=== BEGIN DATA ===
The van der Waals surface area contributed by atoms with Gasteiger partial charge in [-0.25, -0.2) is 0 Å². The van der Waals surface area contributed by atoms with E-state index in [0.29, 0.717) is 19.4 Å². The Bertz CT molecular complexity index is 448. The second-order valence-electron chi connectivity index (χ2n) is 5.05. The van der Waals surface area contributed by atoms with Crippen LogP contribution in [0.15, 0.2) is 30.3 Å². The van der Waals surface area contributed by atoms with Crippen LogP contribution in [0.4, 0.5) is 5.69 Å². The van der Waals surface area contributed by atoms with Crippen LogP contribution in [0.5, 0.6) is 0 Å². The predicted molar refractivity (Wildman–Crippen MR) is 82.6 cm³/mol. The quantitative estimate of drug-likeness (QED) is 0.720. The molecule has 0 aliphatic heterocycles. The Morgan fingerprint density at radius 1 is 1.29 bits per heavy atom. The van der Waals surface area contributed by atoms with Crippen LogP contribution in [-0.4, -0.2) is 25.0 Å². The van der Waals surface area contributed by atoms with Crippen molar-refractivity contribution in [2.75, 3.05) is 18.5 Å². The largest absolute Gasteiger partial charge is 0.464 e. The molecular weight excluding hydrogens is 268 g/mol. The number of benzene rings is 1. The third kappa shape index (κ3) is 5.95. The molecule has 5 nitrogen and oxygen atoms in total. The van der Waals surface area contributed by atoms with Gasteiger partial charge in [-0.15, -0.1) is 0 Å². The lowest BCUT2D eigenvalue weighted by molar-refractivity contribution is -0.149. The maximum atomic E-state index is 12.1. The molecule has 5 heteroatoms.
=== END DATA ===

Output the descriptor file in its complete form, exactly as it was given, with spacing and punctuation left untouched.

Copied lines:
The van der Waals surface area contributed by atoms with Gasteiger partial charge in [-0.25, -0.2) is 0 Å². The van der Waals surface area contributed by atoms with E-state index in [0.29, 0.717) is 19.4 Å². The Bertz CT molecular complexity index is 448. The second-order valence-electron chi connectivity index (χ2n) is 5.05. The van der Waals surface area contributed by atoms with Crippen LogP contribution in [0.15, 0.2) is 30.3 Å². The van der Waals surface area contributed by atoms with Crippen LogP contribution in [0.4, 0.5) is 5.69 Å². The van der Waals surface area contributed by atoms with Crippen LogP contribution in [0.5, 0.6) is 0 Å². The predicted molar refractivity (Wildman–Crippen MR) is 82.6 cm³/mol. The quantitative estimate of drug-likeness (QED) is 0.720. The molecule has 0 aliphatic heterocycles. The Morgan fingerprint density at radius 1 is 1.29 bits per heavy atom. The van der Waals surface area contributed by atoms with Crippen LogP contribution in [-0.4, -0.2) is 25.0 Å². The van der Waals surface area contributed by atoms with Crippen molar-refractivity contribution in [2.75, 3.05) is 18.5 Å². The largest absolute Gasteiger partial charge is 0.464 e. The molecular weight excluding hydrogens is 268 g/mol. The number of benzene rings is 1. The third kappa shape index (κ3) is 5.95. The molecule has 5 nitrogen and oxygen atoms in total. The van der Waals surface area contributed by atoms with Gasteiger partial charge in [-0.15, -0.1) is 0 Å². The lowest BCUT2D eigenvalue weighted by molar-refractivity contribution is -0.149. The maximum atomic E-state index is 12.1. The molecule has 5 heteroatoms.